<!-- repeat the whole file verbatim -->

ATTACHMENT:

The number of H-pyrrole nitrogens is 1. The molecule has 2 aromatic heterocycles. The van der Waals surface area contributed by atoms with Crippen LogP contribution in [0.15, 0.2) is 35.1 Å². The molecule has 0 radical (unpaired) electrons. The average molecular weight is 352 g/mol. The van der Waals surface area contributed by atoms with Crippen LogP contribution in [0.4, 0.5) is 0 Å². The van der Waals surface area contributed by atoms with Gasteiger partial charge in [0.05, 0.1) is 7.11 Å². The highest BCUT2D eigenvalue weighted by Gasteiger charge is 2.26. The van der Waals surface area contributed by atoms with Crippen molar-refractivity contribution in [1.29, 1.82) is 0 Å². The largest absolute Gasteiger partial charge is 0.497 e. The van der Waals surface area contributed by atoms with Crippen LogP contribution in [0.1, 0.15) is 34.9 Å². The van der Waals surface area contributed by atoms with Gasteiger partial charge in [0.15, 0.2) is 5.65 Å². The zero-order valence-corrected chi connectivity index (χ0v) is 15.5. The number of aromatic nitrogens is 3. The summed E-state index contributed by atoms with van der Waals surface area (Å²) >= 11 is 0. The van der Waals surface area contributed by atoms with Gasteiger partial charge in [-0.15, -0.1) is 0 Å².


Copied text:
The number of H-pyrrole nitrogens is 1. The molecule has 2 aromatic heterocycles. The van der Waals surface area contributed by atoms with Crippen LogP contribution in [0.15, 0.2) is 35.1 Å². The molecule has 0 radical (unpaired) electrons. The average molecular weight is 352 g/mol. The van der Waals surface area contributed by atoms with Crippen LogP contribution in [0.4, 0.5) is 0 Å². The van der Waals surface area contributed by atoms with Gasteiger partial charge in [0.05, 0.1) is 7.11 Å². The highest BCUT2D eigenvalue weighted by Gasteiger charge is 2.26. The van der Waals surface area contributed by atoms with Crippen molar-refractivity contribution in [1.29, 1.82) is 0 Å². The largest absolute Gasteiger partial charge is 0.497 e. The van der Waals surface area contributed by atoms with Crippen LogP contribution in [0.1, 0.15) is 34.9 Å². The van der Waals surface area contributed by atoms with Gasteiger partial charge in [0.15, 0.2) is 5.65 Å². The zero-order valence-corrected chi connectivity index (χ0v) is 15.5. The number of aromatic nitrogens is 3. The summed E-state index contributed by atoms with van der Waals surface area (Å²) >= 11 is 0. The van der Waals surface area contributed by atoms with Gasteiger partial charge in [-0.15, -0.1) is 0 Å².